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03/02/2011 / Test All Things

A Letter To Joseph Tanner – June 20th, 1861

My dear Friend, Mr. Tanner,

Once more am I in this great metropolis, being, through infinite and most undeserved mercy, spared to proclaim again salvation by grace in Gower Street pulpit. It is about twenty-five years since I first opened my mouth in London, and I have but once or twice since then failed to come up every year; but I think I never in all those years so much felt my weakness in body and soul as on the present occasion. When the train which brought me up was passing through the last tunnel, I could have wished it was taking me out of London instead of bringing me to it. But the Lord was better to me than all my fears, for I was scarcely ever brought more comfortably through. “Strength made perfect in weakness” has long been my experience, and so I found it then.

I had been suffering for more than a week with an attack much as that I had at your house, so that I could scarcely walk a hundred yards without pain and labor; yet I was enabled to stand up in the pulpit, so that few would have seen that anything ailed me. Is not this wonderful? and to whom does the praise belong but to the Lord? I never expect to be free from trial, temptation, pain, and suffering of one kind or another while in this valley of tears. It will be my mercy if these things are sanctified to my soul’s eternal good, and the benefit of the Church of God. I cannot choose my own path, nor would I wish to do so, as I am sure it would be a wrong one. I desire to be led of the Lord Himself into the way of peace, and truth, and righteousness, to walk in His fear, live to His praise, and die in the sweet experience of His love. I have many enemies, but fear none so much as myself. O may I be kept from all evil and all error, and do the things which are pleasing in God’s sight, walk in the light of His countenance, be blessed and be made a blessing. Our days are hastening away swifter than a runner; soon with us it will be time no longer, and therefore how we should desire to live to the Lord, and not to self!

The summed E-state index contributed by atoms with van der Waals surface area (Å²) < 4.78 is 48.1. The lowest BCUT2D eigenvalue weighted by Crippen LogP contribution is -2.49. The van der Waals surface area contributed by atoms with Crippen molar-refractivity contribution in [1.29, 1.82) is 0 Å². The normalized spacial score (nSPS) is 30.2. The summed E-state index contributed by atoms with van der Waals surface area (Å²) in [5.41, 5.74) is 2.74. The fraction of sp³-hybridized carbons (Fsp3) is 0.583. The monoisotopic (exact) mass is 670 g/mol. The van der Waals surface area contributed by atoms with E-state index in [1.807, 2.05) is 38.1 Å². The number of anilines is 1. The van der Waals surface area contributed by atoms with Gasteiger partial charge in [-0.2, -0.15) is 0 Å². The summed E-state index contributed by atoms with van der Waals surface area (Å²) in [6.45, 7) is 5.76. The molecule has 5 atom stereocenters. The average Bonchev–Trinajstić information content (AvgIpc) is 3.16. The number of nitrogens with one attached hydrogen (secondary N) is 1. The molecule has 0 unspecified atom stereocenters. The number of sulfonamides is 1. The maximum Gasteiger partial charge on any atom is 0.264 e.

My dear friend, I do not feel able to preach twice at Cirencester on July 25th, and should prefer 6:30 p.m., as I think we should have more people in the evening, and I rather prefer that time of day. The Lord’s-day at Abingdon generally much tires me, and so do my labors at Allington; then there is (D.V.) the Calne anniversary on the 30th. I shall be pleased to stay at your house (D.V.) from the Tuesday until the Friday, and renew our friendly and affectionate communion.

Yours affectionately in the truth,
J. C. P.

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